A research team led by the University of Adelaide, in partnership with medical technology company Fertilis, has delivered a ground-breaking new micro-device to streamline the only fertility treatment procedure available for men with low sperm counts.
The first-of-its-kind device will allow more IVF clinics to offer Intracytoplasmic Sperm Injection (ICSI) as a treatment, while several IVF procedures, such as embryo culture, embryo cryopreservation and in vitro maturation, will also be improved by using the device.
ICSI is a slow and difficult procedure that involves the injection of a single sperm into an egg for fertilization, and it can only be carried out by experienced embryologists.
This new technology—smaller than a pinhead in size—holds up to 10 eggs in segregated positions for quicker injection, making it easier for embryologists to track and avoid the risk of errors.
Lead researcher Dr. Kylie Dunning, from the University of Adelaide’s Robinson Research Institute, said the device will cut treatment time in half, require less training for embryologists with less expensive equipment than current ICSI treatment and improve access to the procedure for more patients.
“The development of this new, innovative approach is an important breakthrough for people wanting to start a family who haven’t been able to due to male infertility,” Dr. Dunning said.
“By removing the need for the pipette that normally holds the unfertilized egg in position during ICSI, this device simplifies the injection process, reduces dependency on a high level of technical experience and will dramatically improve embryo production.
“This discovery removes significant barriers to treatment for people with infertility and will improve IVF success.”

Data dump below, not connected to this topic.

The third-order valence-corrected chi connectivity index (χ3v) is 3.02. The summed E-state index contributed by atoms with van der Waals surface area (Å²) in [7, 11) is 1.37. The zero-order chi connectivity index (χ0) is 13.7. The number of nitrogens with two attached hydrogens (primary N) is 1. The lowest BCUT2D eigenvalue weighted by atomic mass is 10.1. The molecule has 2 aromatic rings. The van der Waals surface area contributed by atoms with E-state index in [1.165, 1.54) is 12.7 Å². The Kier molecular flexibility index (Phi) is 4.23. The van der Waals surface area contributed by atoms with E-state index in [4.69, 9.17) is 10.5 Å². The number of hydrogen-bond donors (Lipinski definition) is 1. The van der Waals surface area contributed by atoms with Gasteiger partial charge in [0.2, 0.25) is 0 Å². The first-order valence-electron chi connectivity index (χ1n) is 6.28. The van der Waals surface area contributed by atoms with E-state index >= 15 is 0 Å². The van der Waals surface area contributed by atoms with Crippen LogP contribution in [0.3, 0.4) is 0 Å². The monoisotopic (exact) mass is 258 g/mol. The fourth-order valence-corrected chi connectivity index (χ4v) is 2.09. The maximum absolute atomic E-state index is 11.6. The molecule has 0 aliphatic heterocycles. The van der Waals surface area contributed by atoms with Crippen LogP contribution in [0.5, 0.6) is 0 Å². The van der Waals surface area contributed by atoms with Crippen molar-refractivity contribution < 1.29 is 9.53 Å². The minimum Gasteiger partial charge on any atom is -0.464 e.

Device inventor and Fertilis co-founder, Professor Jeremy Thompson, said his company is excited to bring the breakthrough device to market.
“Where IVF science has excelled, technology has tended to stagnate—until now,” Professor Thompson said.
“ICSI hasn’t changed since its discovery 30 years ago. Continued innovation in the IVF lab like this is the only way we will boost success and reduce the financial and emotional burden for patients.”
The device will undergo global clinical trials in 2022.
This cutting-edge development would not have been possible without the support of the Australian Research Council and The Hospital Research Foundation Group.
Paul Flynn, Chief Executive Officer of the Hospital Research Foundation Group, said the organization has been proud to support Dr. Dunning’s research during the past three years to improve IVF success rates.
“This device is set to be a game-changer for thousands of hopeful parents who need to rely on ICSI,” Flynn said.
Primary author Suliman Yagoub is a Ph.D. candidate in the School of Biomedicine at The University of Adelaide.
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